South High?s helping hand to pregnant teens

By LEIGH PRITCHARD

WITHIN three days of school resuming this year, three Year 10 students informed South Grafton High School principal Barry Bartley they were pregnant.

Instead of turning the girls away, Mr Bartley drew from his time at Plumpton High School in Sydney's western suburbs, and introduced the Young Mothers Program.

The program, which enables teenage mothers to complete their school certificate, is based on a model he helped implement at Plumpton High.

Mr Bartley said students in the program continued to attend school up until giving birth, after which they completed their school work from home.

"We haven't always had the program, it came out of a need to have it up and running," Mr Bartley said.

"We don't want them to drop out of school when they fall pregnant, they can complete their studies outside of classes."

Mr Bartley, principal of South High since 1997, said all schools could access the program, but it was the first time it had been implemented at South Grafton High School.

Mr Bartley, who worked as deputy principal at Plumpton High School from 1988-1996, said he assisted with the implementation of the program in 1990 with now retired principal Glen Sargent, an Order of Australia recipient.

Before implementing the program at South High, Mr Bartley said he spoke with Mr Sargent and went through a 'checklist of things needed for the program'.

"Glen certainly had the vision and foresight to see where the program would go," Mr Bartley said.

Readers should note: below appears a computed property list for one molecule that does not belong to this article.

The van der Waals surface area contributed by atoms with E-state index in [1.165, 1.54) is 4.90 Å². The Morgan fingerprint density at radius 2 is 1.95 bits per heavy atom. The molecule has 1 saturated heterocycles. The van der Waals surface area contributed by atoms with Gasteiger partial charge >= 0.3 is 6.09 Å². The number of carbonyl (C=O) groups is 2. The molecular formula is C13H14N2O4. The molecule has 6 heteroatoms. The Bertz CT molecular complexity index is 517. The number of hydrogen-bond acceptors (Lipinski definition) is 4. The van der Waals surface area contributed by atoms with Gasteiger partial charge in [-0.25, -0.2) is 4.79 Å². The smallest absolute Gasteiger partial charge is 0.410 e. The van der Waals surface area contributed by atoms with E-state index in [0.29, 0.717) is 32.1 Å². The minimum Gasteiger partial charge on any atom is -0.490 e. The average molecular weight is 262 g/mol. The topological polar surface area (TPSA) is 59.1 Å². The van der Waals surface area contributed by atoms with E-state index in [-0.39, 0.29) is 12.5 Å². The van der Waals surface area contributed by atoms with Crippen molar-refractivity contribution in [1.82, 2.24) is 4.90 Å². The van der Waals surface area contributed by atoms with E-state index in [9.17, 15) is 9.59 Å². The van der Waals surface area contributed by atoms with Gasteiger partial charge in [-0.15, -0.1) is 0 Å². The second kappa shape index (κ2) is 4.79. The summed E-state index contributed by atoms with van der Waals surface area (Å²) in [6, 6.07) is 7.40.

Mr Bartley said two meetings had been held to introduce the girls and their families to support agencies, including staff from the Grafton Base Hospital prenatal and postnatal clinics, the Support for Mothers Committee and the Families First Project.

"We've been able to set up a good network with people; part of the nature of Grafton is to help and support one another," Mr Bartley said.

Mr Bartley said new mothers and their babies ? Jessica Archer, 15 with Malachi and Sam Clenton, 16, with Hailie-Jane ? visited the school for the first time on Friday, with the third student due to give birth in 11 weeks.

"They are going very well and the babies are beautiful," Mr Bartley said.

"It is a very hard road coping with a baby, family and study.

"I think it is important for everyone to complete their education so it can widen their opportunity for employment.

"It is our responsibility to help all students."

Jessica Archer was 14 when she fell pregnant with her now two-month-old son Malachi.

She told a Sydney newspaper she wanted to finish her school certificate and become a pre-school teacher.

Mr Bartley said there was no set guidelines about how long a student took off during and after pregnancy.

"They can come back as soon as they have everything under control," Mr Bartley said.

"They might come back part or full-time."

English and history teacher Sharon Tarrant coordinated Jessica's and Sam's school work while they went on maternity leave.

"I collect different work from across the facilities," she said.

Ms Tarrant acted as a tutor and mentor for the students, introducing them to community support agencies.

She said the teenage mothers completed the same assessment tasks as other students to finish their school certificate.

"I think it is important for young mothers to have more options than just staying at home with the bub," Ms Tarrant said.

"We love for other students to be able to tolerate difference and learn to relate to others even if they are a teen mother or father."



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